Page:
Video by Beth Hollerich
When Wigle Whiskey opens this week at Pittsburgh International Airport, it will be more than just a trendy food and beverage spot. The locally-based craft whiskey distillery’s fifth location will embody the airport’s “sense of place” in a way no other concession has.
While the name “Wigle” now adorns the distillery and the restaurant coming to Concourse A, its heritage dates back to landmark events in western Pennsylvanian and American history.
Now, if you’re scratching your head and can’t remember Philip Wigle as a signer of the Declaration of Independence or a member of the First Continental Congress, that’s OK. He was neither.
Wigle was a distiller in the wilderness known as Pittsburgh in the late 1700s. In fact, he was one of many distillers in the area at a time when Pittsburgh was the hub of American whiskey production. He was also a key player in the Whiskey Rebellion, a protest by the distillers that lasted from 1791-94.
The protest arose after a new tax became law in 1791 at the urging of Treasury Secretary Alexander Hamilton, who saw the levy as a way to pay off debt incurred by federal and state governments during the American Revolution. It applied to all distilled spirits, but because whiskey was the most popular alcoholic beverage at the time, it became known as the “whiskey tax.”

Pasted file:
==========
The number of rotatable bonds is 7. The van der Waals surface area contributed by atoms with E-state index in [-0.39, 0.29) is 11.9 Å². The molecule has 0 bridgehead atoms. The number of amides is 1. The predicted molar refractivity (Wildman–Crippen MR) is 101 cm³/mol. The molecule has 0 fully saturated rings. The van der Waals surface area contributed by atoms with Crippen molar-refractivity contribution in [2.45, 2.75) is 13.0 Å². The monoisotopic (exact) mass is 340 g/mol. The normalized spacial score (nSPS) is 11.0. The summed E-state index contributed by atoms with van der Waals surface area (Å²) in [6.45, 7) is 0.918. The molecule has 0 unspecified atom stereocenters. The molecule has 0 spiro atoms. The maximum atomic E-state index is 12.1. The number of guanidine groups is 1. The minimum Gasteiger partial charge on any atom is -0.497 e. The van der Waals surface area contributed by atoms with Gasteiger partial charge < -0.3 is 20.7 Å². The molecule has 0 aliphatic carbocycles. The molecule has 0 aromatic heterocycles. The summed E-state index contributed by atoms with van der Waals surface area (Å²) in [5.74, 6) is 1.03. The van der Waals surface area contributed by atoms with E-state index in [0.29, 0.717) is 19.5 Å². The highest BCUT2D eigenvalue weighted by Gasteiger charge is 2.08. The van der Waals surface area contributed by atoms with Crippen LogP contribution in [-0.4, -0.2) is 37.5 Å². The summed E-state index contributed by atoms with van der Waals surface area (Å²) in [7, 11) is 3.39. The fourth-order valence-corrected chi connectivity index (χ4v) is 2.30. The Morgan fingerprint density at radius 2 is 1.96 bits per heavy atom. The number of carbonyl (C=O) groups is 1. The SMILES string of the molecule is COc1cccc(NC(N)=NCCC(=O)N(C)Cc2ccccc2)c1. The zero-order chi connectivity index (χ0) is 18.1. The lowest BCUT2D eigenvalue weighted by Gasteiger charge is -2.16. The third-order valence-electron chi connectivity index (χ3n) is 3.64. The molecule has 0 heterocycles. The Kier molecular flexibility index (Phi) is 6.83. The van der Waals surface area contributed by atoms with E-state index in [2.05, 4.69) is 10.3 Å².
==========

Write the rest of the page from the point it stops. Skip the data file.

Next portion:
It was the first tax ever levied on an American domestic product, and distillers believed it placed a higher burden on smaller producers of spirits than larger ones.
Farmers on the western frontier of the young country – i.e., Pittsburgh – were not happy with the tax, and when federal representatives showed up to collect, they were met with death threats, beaten up and occasionally even tarred and feathered.
Sensing the situation was getting out of hand, President George Washington sent a militia to quell the uprising after trying to negotiate peacefully. Although the 13,000 troops put down the rebellion with very little violence, it was the first time in the nation’s short history that the federal government intervened with force to impose a new law.
After the rebellion ended, two distillers – John Mitchell and our hero Philip Wigle – were convicted of treason and sentenced to be hanged. Washington, however, gave both men full pardons. The tax was repealed in 1802 during the Thomas Jefferson administration.
Now, 225 years after the end of the rebellion, the Wigle name is associated with the most-awarded craft whiskey distillery for four years running by the American Craft Spirits Association.
Meredith Meyer Grelli, co-owner of Wigle Whiskey, says that kind of quality is what can be expected when Wigle opens this week at the airport.
“It’s a full-service bar and restaurant,” Grelli said. “There will be tasting flights where passengers can taste whiskey made from scratch. There will be a full food menu built to complement spirits and cocktails.”
Just no rebellion, please.